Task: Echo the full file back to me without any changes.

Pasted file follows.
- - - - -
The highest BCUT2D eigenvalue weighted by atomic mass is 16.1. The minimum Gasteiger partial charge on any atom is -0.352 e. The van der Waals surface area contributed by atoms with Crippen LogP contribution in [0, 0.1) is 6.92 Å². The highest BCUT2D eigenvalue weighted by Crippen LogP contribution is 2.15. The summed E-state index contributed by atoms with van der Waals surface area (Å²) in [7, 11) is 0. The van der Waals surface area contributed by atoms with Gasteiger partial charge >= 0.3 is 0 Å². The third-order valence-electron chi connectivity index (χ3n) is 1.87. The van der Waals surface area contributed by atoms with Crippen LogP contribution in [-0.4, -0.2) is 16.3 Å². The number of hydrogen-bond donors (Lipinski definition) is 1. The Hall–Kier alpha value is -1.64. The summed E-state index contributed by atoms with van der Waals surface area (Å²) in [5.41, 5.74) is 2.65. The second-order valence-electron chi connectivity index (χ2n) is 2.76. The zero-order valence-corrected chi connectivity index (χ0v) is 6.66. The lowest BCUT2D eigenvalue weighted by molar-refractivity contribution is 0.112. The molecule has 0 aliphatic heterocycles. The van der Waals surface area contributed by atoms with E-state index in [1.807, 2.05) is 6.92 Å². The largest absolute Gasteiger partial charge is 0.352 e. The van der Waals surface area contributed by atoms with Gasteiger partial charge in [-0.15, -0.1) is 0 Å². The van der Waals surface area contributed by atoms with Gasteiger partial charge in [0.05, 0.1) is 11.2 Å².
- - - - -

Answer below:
The highest BCUT2D eigenvalue weighted by atomic mass is 16.1. The minimum Gasteiger partial charge on any atom is -0.352 e. The van der Waals surface area contributed by atoms with Crippen LogP contribution in [0, 0.1) is 6.92 Å². The highest BCUT2D eigenvalue weighted by Crippen LogP contribution is 2.15. The summed E-state index contributed by atoms with van der Waals surface area (Å²) in [7, 11) is 0. The van der Waals surface area contributed by atoms with Gasteiger partial charge >= 0.3 is 0 Å². The third-order valence-electron chi connectivity index (χ3n) is 1.87. The van der Waals surface area contributed by atoms with Crippen LogP contribution in [-0.4, -0.2) is 16.3 Å². The number of hydrogen-bond donors (Lipinski definition) is 1. The Hall–Kier alpha value is -1.64. The summed E-state index contributed by atoms with van der Waals surface area (Å²) in [5.41, 5.74) is 2.65. The second-order valence-electron chi connectivity index (χ2n) is 2.76. The zero-order valence-corrected chi connectivity index (χ0v) is 6.66. The lowest BCUT2D eigenvalue weighted by molar-refractivity contribution is 0.112. The molecule has 0 aliphatic heterocycles. The van der Waals surface area contributed by atoms with E-state index in [1.807, 2.05) is 6.92 Å². The largest absolute Gasteiger partial charge is 0.352 e. The van der Waals surface area contributed by atoms with Gasteiger partial charge in [-0.15, -0.1) is 0 Å². The van der Waals surface area contributed by atoms with Gasteiger partial charge in [0.05, 0.1) is 11.2 Å².